Rodney Jones

They are like clouds on days
when there are no clouds or flat
characters in works of fiction.

One goes past them, knowing
that they stand near, breathing
but not fully vested, hovering

just shy of the third dimension,
traced lightly in pencil. That
they may have saved one once

†from childhood embarrassment
or cauterized an ideal with a kiss
in no way qualifies them

for perennial attention. Go past.
Turn the page with a decided swish.
But as they live, I vouch for them: †

the anonymous, the invisibleó
these who have lost everything.
For them the bombs are not real.

They believe only in history.
They have no impression
that they leave an impression.

Rain on Tin

Rodney Jones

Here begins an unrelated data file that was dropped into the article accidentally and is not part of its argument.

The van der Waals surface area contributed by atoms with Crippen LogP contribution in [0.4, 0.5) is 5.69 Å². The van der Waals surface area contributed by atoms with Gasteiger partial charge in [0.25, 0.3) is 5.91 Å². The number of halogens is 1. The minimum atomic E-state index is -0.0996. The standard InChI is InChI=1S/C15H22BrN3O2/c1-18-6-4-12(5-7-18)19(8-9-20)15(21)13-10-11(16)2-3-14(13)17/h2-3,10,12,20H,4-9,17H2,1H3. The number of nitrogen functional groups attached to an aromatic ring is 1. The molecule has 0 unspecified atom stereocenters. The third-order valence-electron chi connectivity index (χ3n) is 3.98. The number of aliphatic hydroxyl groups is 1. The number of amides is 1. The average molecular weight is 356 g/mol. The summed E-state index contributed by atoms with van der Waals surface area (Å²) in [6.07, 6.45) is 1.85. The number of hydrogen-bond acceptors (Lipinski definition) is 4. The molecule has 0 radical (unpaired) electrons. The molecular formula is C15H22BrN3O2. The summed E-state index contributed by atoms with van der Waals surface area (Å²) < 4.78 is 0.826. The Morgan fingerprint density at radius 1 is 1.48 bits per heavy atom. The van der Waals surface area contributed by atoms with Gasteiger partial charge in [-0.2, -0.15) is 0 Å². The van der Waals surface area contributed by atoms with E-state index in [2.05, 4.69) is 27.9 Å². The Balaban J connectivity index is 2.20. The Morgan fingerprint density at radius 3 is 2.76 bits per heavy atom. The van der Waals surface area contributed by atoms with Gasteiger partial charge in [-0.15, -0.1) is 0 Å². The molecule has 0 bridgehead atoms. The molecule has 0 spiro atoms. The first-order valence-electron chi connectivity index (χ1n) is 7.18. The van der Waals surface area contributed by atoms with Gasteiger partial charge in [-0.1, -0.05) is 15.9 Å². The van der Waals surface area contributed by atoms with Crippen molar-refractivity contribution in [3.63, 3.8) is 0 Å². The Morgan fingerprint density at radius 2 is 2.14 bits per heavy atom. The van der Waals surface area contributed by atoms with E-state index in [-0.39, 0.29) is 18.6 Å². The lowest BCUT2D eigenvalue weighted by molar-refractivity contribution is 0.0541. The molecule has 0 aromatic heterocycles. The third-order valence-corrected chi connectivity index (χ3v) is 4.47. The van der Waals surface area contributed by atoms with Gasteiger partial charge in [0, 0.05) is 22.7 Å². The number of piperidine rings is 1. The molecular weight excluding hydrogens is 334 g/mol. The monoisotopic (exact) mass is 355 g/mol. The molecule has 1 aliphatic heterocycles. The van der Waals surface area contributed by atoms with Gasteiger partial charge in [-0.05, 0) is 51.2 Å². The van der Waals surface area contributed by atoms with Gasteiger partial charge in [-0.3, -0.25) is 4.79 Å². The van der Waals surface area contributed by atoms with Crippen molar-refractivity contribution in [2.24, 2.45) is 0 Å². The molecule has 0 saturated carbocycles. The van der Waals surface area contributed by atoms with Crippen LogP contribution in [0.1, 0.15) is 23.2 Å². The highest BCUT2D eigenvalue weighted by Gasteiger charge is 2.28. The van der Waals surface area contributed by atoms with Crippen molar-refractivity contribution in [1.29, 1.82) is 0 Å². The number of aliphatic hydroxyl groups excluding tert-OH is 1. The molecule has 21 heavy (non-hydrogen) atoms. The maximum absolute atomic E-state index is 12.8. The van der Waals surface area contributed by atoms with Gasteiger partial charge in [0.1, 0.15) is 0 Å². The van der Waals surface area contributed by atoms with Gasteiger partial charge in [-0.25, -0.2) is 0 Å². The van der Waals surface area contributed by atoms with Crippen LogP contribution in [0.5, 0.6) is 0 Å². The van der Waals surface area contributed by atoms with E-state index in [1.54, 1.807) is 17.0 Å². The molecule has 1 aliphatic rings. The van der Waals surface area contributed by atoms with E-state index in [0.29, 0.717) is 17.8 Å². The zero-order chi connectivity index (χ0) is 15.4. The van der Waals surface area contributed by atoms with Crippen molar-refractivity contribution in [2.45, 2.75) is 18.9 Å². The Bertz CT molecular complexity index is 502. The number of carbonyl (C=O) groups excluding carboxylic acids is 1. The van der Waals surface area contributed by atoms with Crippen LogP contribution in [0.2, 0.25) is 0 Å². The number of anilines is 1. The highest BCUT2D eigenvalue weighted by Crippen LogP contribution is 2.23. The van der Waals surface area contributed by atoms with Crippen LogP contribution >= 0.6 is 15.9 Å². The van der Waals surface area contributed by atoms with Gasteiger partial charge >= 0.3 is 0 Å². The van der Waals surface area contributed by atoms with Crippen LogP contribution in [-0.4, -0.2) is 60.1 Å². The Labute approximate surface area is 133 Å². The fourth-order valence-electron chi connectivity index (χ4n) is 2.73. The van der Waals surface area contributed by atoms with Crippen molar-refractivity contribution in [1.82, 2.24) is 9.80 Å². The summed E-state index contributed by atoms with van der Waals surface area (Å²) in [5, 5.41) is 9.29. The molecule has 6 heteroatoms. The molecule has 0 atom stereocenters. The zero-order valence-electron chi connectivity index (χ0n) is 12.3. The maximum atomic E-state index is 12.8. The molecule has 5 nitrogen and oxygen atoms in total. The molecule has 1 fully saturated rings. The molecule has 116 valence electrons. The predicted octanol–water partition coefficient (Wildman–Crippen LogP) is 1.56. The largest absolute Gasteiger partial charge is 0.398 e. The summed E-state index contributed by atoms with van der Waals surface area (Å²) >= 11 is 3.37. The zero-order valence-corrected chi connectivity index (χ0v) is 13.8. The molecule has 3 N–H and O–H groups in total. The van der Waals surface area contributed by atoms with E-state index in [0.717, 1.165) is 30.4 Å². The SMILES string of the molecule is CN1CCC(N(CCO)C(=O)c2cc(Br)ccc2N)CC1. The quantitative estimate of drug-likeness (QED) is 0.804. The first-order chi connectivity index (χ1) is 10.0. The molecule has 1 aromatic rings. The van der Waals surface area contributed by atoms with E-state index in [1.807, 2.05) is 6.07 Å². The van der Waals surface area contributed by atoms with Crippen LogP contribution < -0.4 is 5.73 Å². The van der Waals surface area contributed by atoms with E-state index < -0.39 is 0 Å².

If I ever get over the bodies of women, I am going to think of the rain
of waiting under the eaves of an old house
at that moment
when it takes a form like fog.
It makes the mountain vanish.
Then the smell of rain, which is the smell of the earth a plow turns up
only condensed and refined.
How many years since thunder rolled
and the nerves woke like secret agents under the skin.
Brazil is where I wanted to live.
The border is not far from here.
Lonely and grateful would be my way to end,
and something for the pain please,
a little purity to sand the rough edges,
a slow downpour from the dark ages,
a drizzle from the Pleistocene.
As I dream of the rainís long body
I will eliminate from mind all the qualities that rain deletes
and then I will be primed to study rainís power,
the first drops lightly hallowing
but now and again a great gallop of the horse of rain
or an explosion of orange-green light.
A simple radiance, it requires no discipline.
Before I knew women, I knew the lonely pleasure of rain.
The mist and then the clearing.
I will listen where the lightning thrills the rooster up a willow
and my whole life flowing
until I have no choice, only the rain
and I step into it.